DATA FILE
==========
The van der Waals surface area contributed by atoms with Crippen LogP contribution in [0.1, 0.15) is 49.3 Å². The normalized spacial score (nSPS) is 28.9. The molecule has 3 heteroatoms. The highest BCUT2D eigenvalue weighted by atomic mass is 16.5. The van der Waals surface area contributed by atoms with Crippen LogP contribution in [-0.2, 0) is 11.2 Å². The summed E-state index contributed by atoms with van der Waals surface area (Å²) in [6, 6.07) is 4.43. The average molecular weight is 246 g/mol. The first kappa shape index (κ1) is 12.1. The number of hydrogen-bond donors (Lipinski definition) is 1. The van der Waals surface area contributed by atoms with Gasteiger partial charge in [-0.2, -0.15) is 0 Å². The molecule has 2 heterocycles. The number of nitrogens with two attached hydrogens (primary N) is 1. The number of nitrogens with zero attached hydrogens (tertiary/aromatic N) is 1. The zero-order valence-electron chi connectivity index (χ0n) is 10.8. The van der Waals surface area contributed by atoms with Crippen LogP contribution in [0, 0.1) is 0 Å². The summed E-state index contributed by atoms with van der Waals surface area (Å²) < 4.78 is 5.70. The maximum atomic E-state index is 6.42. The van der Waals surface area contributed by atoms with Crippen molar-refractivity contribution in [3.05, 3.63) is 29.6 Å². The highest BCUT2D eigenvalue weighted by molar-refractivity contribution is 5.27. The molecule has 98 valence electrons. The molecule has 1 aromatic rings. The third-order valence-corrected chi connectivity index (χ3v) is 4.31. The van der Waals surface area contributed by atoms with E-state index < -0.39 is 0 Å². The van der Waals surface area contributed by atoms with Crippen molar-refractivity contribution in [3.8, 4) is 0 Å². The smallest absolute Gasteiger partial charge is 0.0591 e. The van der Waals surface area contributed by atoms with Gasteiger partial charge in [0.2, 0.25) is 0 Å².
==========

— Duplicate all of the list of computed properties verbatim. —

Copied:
The van der Waals surface area contributed by atoms with Crippen LogP contribution in [0.1, 0.15) is 49.3 Å². The normalized spacial score (nSPS) is 28.9. The molecule has 3 heteroatoms. The highest BCUT2D eigenvalue weighted by atomic mass is 16.5. The van der Waals surface area contributed by atoms with Crippen LogP contribution in [-0.2, 0) is 11.2 Å². The summed E-state index contributed by atoms with van der Waals surface area (Å²) in [6, 6.07) is 4.43. The average molecular weight is 246 g/mol. The first kappa shape index (κ1) is 12.1. The number of hydrogen-bond donors (Lipinski definition) is 1. The van der Waals surface area contributed by atoms with Gasteiger partial charge in [-0.2, -0.15) is 0 Å². The molecule has 2 heterocycles. The number of nitrogens with two attached hydrogens (primary N) is 1. The number of nitrogens with zero attached hydrogens (tertiary/aromatic N) is 1. The zero-order valence-electron chi connectivity index (χ0n) is 10.8. The van der Waals surface area contributed by atoms with Crippen LogP contribution in [0, 0.1) is 0 Å². The summed E-state index contributed by atoms with van der Waals surface area (Å²) < 4.78 is 5.70. The maximum atomic E-state index is 6.42. The van der Waals surface area contributed by atoms with Crippen molar-refractivity contribution in [3.05, 3.63) is 29.6 Å². The highest BCUT2D eigenvalue weighted by molar-refractivity contribution is 5.27. The molecule has 98 valence electrons. The molecule has 1 aromatic rings. The third-order valence-corrected chi connectivity index (χ3v) is 4.31. The van der Waals surface area contributed by atoms with E-state index < -0.39 is 0 Å². The van der Waals surface area contributed by atoms with Crippen molar-refractivity contribution in [3.8, 4) is 0 Å². The smallest absolute Gasteiger partial charge is 0.0591 e. The van der Waals surface area contributed by atoms with Gasteiger partial charge in [0.2, 0.25) is 0 Å².